Driving While Intoxicated

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Driving While Intoxicated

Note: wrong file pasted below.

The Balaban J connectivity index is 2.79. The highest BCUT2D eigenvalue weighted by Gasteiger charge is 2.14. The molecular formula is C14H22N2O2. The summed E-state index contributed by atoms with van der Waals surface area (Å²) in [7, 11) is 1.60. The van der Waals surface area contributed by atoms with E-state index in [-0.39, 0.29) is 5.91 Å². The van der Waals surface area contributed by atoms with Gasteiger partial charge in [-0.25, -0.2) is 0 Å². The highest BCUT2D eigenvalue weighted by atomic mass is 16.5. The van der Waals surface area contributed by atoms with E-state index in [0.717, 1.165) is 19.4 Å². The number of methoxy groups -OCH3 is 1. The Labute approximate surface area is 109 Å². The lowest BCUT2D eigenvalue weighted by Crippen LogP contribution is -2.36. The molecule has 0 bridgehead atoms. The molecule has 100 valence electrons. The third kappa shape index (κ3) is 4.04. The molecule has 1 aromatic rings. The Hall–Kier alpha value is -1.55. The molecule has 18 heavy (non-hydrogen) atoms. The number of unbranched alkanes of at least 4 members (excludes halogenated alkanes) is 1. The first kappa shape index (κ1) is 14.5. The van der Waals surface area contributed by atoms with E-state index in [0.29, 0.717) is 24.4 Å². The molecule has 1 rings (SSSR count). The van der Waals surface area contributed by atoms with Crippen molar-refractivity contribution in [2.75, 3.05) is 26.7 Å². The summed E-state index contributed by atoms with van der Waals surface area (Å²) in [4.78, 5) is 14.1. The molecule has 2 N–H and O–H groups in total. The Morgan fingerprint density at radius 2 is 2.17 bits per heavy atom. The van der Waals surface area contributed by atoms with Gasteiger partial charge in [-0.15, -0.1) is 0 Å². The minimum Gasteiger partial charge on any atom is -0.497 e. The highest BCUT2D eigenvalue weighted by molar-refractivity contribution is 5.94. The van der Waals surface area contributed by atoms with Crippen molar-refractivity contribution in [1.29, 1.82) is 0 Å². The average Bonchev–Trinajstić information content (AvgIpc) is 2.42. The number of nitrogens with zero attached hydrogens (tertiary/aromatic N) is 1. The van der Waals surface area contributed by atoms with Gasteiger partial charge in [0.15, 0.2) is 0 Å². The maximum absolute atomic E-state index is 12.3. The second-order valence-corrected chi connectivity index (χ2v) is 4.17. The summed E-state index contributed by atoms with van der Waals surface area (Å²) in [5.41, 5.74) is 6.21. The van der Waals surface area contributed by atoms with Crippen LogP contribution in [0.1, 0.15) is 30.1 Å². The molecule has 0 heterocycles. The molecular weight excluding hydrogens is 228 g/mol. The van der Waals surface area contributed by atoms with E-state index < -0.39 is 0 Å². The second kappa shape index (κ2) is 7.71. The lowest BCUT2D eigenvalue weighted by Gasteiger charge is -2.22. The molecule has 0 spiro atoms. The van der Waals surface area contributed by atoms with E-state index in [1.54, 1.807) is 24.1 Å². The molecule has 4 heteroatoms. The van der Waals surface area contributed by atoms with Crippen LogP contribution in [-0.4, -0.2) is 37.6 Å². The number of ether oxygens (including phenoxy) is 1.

The role alcohol plays in our society is confusing. Alcohol is medically classified as a depressant drug. It is just as dangerous as any illegal drug, yet it's legal for adults to drink. Automobile accidents involving alcohol are the leading cause of death among people between the ages of 15 to 24. People who choose to get behind the wheel while intoxicated usually overlook and disregard the negative consequences of their actions, and the effects on victims and their families. When alcohol is consumed it affects the body immediately. With heavy consumption, many people experience nausea and vomiting because alcohol irritates the stomach lining. One of the most dangerous short-term effects is that many people who are intoxicated don't think they are impaired. Their false confidence leads them to think they can drink and drive safely, when they can't. Alcohol reduces the nerves' ability to produce and transmit electrical impulses from the brain to other parts of the body. However, this damages almost every aspect of information processing by the brain. It can cause fuzzy, unfocused vision; decreases physical coordination, reduces reaction time, and it diminishes one's judgment and alertness. People cannot drive safe while intoxicated because of these reasons. Alcohol distorts the visual perception of the driver and interferes with division of attention. Alcohol harms the eyes ability to focus and judge distance accurately, so a car in front of an intoxicated driver may look father away than it really is. Alcohol slows the pupil's reaction to light, so bright headlights can blind a drunk driver for a longer period of time opposed to a sober driver. Alcohol can cause uncontrollable shaking of the eyes, which causes double vision and makes safe driving impossible.
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